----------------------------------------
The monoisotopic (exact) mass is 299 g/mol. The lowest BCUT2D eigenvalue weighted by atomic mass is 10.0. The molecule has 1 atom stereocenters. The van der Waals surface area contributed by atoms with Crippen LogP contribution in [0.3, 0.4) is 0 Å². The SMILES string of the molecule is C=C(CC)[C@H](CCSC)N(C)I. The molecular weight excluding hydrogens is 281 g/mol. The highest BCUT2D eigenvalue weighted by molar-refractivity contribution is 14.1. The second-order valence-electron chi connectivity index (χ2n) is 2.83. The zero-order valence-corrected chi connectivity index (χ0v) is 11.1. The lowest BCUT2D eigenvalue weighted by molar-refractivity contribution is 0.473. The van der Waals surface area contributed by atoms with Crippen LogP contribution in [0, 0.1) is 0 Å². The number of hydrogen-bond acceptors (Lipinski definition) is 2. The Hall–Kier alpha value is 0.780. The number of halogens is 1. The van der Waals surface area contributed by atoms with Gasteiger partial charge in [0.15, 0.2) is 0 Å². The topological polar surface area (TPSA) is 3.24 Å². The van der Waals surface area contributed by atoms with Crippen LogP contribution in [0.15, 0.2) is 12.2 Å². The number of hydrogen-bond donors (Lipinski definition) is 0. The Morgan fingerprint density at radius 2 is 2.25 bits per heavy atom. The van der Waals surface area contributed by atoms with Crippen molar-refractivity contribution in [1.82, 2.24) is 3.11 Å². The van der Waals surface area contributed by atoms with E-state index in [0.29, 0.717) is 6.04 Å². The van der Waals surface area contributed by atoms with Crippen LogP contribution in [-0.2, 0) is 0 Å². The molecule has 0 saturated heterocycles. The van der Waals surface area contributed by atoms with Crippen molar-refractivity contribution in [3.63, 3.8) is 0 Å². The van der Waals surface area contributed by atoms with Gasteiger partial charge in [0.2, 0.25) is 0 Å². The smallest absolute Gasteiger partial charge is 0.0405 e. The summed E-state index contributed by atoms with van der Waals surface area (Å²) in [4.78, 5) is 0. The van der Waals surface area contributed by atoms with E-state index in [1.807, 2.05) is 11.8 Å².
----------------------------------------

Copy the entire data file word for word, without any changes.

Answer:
The monoisotopic (exact) mass is 299 g/mol. The lowest BCUT2D eigenvalue weighted by atomic mass is 10.0. The molecule has 1 atom stereocenters. The van der Waals surface area contributed by atoms with Crippen LogP contribution in [0.3, 0.4) is 0 Å². The SMILES string of the molecule is C=C(CC)[C@H](CCSC)N(C)I. The molecular weight excluding hydrogens is 281 g/mol. The highest BCUT2D eigenvalue weighted by molar-refractivity contribution is 14.1. The second-order valence-electron chi connectivity index (χ2n) is 2.83. The zero-order valence-corrected chi connectivity index (χ0v) is 11.1. The lowest BCUT2D eigenvalue weighted by molar-refractivity contribution is 0.473. The van der Waals surface area contributed by atoms with Crippen LogP contribution in [0, 0.1) is 0 Å². The number of hydrogen-bond acceptors (Lipinski definition) is 2. The Hall–Kier alpha value is 0.780. The number of halogens is 1. The van der Waals surface area contributed by atoms with Gasteiger partial charge in [0.15, 0.2) is 0 Å². The topological polar surface area (TPSA) is 3.24 Å². The van der Waals surface area contributed by atoms with Crippen LogP contribution in [0.15, 0.2) is 12.2 Å². The number of hydrogen-bond donors (Lipinski definition) is 0. The Morgan fingerprint density at radius 2 is 2.25 bits per heavy atom. The van der Waals surface area contributed by atoms with Crippen molar-refractivity contribution in [1.82, 2.24) is 3.11 Å². The van der Waals surface area contributed by atoms with E-state index in [0.29, 0.717) is 6.04 Å². The van der Waals surface area contributed by atoms with Crippen LogP contribution in [-0.2, 0) is 0 Å². The molecule has 0 saturated heterocycles. The van der Waals surface area contributed by atoms with Crippen molar-refractivity contribution in [3.63, 3.8) is 0 Å². The van der Waals surface area contributed by atoms with Gasteiger partial charge in [0.2, 0.25) is 0 Å². The smallest absolute Gasteiger partial charge is 0.0405 e. The summed E-state index contributed by atoms with van der Waals surface area (Å²) in [4.78, 5) is 0. The van der Waals surface area contributed by atoms with E-state index in [1.807, 2.05) is 11.8 Å².